Eduardo Montalto is a doctoral candidate in the Structural Engineering, Mechanics and Materials Program at UC Berkeley, where he also obtained his M.S. degree in 2020. Before joining UC Berkeley, he earned a B.S. degree in Civil Engineering at the University of Costa Rica, where he participated in research regarding the structural health monitoring of bridges using ambient vibration tests, among others. He also worked as a structural designer, being involved in new design, seismic assessment and retrofit of residential and commercial buildings, and industrial facilities. Eduardo’s current research interests lie in the development and implementation of innovative earthquake-resistant design technologies that can enhance structural performance and resilience in an affordable way. He is currently studying the mechanical behavior of fiber-reinforced elastomeric isolators, a low-cost isolation system that is viable for implementation in developing countries and ordinary structures. The aim of this research is to develop analytical and numerical models that enable the real-world application of this technology.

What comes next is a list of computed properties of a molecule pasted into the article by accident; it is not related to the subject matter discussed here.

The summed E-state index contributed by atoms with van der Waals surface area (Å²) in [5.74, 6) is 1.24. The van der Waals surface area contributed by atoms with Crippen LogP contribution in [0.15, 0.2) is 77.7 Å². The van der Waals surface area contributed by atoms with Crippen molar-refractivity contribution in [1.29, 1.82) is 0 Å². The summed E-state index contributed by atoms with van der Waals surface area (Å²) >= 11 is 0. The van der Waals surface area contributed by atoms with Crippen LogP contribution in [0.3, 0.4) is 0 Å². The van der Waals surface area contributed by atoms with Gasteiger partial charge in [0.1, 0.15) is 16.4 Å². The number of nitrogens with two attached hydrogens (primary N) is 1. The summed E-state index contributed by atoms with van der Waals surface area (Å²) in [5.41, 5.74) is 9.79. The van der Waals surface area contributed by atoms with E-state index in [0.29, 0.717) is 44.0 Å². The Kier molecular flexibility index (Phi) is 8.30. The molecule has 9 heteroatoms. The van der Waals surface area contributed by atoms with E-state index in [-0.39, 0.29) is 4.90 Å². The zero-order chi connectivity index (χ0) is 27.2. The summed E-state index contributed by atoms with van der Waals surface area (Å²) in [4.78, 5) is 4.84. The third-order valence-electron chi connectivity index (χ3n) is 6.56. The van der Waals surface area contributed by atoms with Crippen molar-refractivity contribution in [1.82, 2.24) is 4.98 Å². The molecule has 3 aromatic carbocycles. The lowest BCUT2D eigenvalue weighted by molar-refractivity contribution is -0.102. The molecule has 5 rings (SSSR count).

Libby H. Koolik (she/her) is a PhD student in Environmental Engineering, researching air pollution policy interventions in environmental justice communities in California. Originally from South Florida, she received her B.S. in Earth, Atmospheric, and Planetary Sciences and her M.Eng. in Environmental Engineering at MIT before moving to Berkeley in 2018 to work as an environmental consultant in the Bay Area. Now at Berkeley, she works at the intersection of air pollution science, data science, and public health to determine key policy mechanisms for advancing equitable air quality. In her free time, she enjoys reading, hiking, baking vegan treats, and playing with her two cats.
Yu, who is from Yunnan, China, received his bachelor’s degree in Material Science and Engineering from University of Chinese Academy of Sciences. Supervised by Prof. Peidong Yang, Yu is currently pursuing his Ph.D. in Materials Science and Engineering at UC Berkeley. His research centers on converting CO2, a greenhouse gas, into valuable chemicals and fuels through electrochemical means. This research direction bears immense potential for sustainable and renewable energy development, reducing the emitted CO2, and lessening reliance on fossil fuels—an essential response to today’s climate change. To unlock groundbreaking insights, Yu employs state-of-the-art operando characterization techniques to investigate the interactions within the microenvironment along the CO2 conversion pathway, which holds great significance for advancing the catalyst design.